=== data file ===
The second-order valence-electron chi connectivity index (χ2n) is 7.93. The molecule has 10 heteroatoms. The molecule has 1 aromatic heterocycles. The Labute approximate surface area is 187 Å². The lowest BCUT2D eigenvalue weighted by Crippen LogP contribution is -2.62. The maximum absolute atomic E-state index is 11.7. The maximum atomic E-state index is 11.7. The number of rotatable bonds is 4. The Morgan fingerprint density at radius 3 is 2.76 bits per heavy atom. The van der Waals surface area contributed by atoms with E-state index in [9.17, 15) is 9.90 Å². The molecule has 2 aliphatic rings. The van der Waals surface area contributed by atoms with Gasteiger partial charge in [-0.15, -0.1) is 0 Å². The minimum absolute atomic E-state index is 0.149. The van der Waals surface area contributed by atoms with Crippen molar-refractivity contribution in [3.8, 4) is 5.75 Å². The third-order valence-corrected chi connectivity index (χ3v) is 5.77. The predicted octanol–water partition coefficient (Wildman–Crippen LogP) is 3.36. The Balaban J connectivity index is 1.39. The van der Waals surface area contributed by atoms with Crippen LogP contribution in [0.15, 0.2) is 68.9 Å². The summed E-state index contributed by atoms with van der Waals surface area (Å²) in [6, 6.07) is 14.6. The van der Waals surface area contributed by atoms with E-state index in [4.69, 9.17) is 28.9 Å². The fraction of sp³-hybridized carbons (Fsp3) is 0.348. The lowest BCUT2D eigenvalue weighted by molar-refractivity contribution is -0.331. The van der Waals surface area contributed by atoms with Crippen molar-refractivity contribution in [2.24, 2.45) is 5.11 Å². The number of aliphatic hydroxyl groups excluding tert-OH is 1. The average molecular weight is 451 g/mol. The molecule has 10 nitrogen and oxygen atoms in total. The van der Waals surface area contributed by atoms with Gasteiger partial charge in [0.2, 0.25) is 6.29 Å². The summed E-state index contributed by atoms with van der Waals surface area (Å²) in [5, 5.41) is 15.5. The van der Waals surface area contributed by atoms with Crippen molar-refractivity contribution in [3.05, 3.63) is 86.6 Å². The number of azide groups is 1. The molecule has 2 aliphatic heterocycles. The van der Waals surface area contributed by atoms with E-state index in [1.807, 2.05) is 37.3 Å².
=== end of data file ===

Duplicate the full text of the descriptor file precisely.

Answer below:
The second-order valence-electron chi connectivity index (χ2n) is 7.93. The molecule has 10 heteroatoms. The molecule has 1 aromatic heterocycles. The Labute approximate surface area is 187 Å². The lowest BCUT2D eigenvalue weighted by Crippen LogP contribution is -2.62. The maximum absolute atomic E-state index is 11.7. The maximum atomic E-state index is 11.7. The number of rotatable bonds is 4. The Morgan fingerprint density at radius 3 is 2.76 bits per heavy atom. The van der Waals surface area contributed by atoms with E-state index in [9.17, 15) is 9.90 Å². The molecule has 2 aliphatic rings. The van der Waals surface area contributed by atoms with Gasteiger partial charge in [-0.15, -0.1) is 0 Å². The minimum absolute atomic E-state index is 0.149. The van der Waals surface area contributed by atoms with Crippen molar-refractivity contribution in [3.8, 4) is 5.75 Å². The third-order valence-corrected chi connectivity index (χ3v) is 5.77. The predicted octanol–water partition coefficient (Wildman–Crippen LogP) is 3.36. The Balaban J connectivity index is 1.39. The van der Waals surface area contributed by atoms with Crippen LogP contribution in [0.15, 0.2) is 68.9 Å². The summed E-state index contributed by atoms with van der Waals surface area (Å²) in [6, 6.07) is 14.6. The van der Waals surface area contributed by atoms with E-state index in [4.69, 9.17) is 28.9 Å². The fraction of sp³-hybridized carbons (Fsp3) is 0.348. The lowest BCUT2D eigenvalue weighted by molar-refractivity contribution is -0.331. The van der Waals surface area contributed by atoms with Crippen molar-refractivity contribution in [2.24, 2.45) is 5.11 Å². The number of aliphatic hydroxyl groups excluding tert-OH is 1. The average molecular weight is 451 g/mol. The molecule has 10 nitrogen and oxygen atoms in total. The van der Waals surface area contributed by atoms with Gasteiger partial charge in [0.2, 0.25) is 6.29 Å². The summed E-state index contributed by atoms with van der Waals surface area (Å²) in [5, 5.41) is 15.5. The van der Waals surface area contributed by atoms with Crippen molar-refractivity contribution in [3.05, 3.63) is 86.6 Å². The number of azide groups is 1. The molecule has 2 aliphatic heterocycles. The van der Waals surface area contributed by atoms with E-state index in [1.807, 2.05) is 37.3 Å².